Fresh from their failed unity talks, Israeli Prime Minister Binyamin Netanyahu and Blue and White leader Benny Gantz resumed their public sparring on Thursday, each accusing the other of negotiating in bad faith.
Netanyahu repeated his call on Gantz to join a unity government with his Likud party while accusing him of seeking to split the Likud and its right-wing and religious allies.
“We agreed to consider the president’s compromise arrangement,” for a power sharing agreement, which Gantz turned down, Netanyahu told a Likud crowd on Thursday evening.
Referring to the demand for Likud to jettison its partners in negotiations, he said:
“But on the other side [Blue and White], they have all kinds of ideas… at the beginning, they thought they could break up the nationalist camp, splitting us from our allies. That didn’t happen…The cooperation between us is stronger than ever. So now what does the other side think? What do they imagine they can do? Now they think that they can break up the Likud,” the prime minister was quoted saying in media reports, referring to speculation that while Gantz refuses to join a Netanyahu-led government, he would be open to one led by someone else from Likud.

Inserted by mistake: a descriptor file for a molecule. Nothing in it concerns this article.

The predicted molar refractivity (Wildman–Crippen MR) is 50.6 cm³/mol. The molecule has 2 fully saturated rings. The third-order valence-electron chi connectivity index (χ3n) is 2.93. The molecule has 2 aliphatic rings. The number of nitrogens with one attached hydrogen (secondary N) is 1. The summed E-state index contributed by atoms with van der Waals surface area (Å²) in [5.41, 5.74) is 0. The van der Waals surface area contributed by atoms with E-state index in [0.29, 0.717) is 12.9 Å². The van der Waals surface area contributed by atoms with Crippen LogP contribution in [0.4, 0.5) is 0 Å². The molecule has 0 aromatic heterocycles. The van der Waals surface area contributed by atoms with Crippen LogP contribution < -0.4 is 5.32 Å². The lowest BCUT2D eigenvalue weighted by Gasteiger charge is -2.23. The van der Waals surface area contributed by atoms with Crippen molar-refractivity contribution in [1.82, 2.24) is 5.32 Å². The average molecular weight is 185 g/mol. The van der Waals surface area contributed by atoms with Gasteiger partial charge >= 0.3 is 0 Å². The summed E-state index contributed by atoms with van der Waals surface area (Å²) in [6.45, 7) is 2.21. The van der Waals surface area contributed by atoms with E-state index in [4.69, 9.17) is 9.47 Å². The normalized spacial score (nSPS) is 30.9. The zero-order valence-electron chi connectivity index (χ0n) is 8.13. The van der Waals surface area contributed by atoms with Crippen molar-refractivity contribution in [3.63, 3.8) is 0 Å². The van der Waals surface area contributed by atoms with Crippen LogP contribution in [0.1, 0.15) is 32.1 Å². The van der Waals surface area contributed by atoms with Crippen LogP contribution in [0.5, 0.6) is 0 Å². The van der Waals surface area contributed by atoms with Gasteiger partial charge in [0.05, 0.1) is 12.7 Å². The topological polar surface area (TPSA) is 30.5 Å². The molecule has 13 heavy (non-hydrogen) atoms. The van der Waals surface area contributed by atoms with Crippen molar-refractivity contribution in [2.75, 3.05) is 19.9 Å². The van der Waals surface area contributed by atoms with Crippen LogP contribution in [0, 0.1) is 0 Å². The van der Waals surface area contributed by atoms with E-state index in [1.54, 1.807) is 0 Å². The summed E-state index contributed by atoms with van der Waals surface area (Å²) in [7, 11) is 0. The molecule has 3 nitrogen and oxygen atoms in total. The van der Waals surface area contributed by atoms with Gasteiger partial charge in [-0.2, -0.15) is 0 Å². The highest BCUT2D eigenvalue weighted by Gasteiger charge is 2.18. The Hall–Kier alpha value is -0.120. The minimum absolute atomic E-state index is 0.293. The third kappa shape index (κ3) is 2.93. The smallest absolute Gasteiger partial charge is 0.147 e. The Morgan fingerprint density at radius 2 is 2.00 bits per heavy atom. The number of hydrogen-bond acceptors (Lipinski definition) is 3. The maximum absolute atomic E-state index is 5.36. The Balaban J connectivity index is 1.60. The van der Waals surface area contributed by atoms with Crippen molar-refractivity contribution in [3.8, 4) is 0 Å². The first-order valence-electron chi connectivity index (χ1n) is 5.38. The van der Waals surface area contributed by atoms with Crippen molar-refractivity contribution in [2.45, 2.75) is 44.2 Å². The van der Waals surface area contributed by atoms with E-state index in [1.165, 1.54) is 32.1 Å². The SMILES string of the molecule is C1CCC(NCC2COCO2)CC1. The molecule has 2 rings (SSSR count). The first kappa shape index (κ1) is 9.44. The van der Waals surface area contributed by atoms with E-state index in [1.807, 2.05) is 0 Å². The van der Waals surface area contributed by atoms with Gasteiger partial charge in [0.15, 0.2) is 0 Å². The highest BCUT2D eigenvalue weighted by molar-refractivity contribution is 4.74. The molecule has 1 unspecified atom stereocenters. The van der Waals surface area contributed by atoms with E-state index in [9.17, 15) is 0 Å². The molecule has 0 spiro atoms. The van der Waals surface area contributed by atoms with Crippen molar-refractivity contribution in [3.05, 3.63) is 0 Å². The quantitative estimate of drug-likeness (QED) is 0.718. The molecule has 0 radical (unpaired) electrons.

“Now I say to you: Benny, the ball is in your court now. I know that you have all kinds of advisers telling you to do this or that, but sometimes the right thing to do is the simple thing. Get up and do something – demonstrate responsibility and join a unity [government].”
In response, Blue and White claimed that “Netanyahu doesn’t want unity — he is again dragging the country to superfluous elections and on the way is threatening wars.” This was apparently referring to Netanyahu’s argument the night before that a unity government is vital because, among other things, the country needs to address growing threats to its security.
“The citizens of Israel aren’t buying the bluff,” the party said.
Gantz called on Netanyahu to return to the negotiating table without preconditions.
“No spins, no roadblocks,” said Gantz. “I call on Likud to have a conversation about the essential issues. I am optimistic and believe that unity can be achieved.”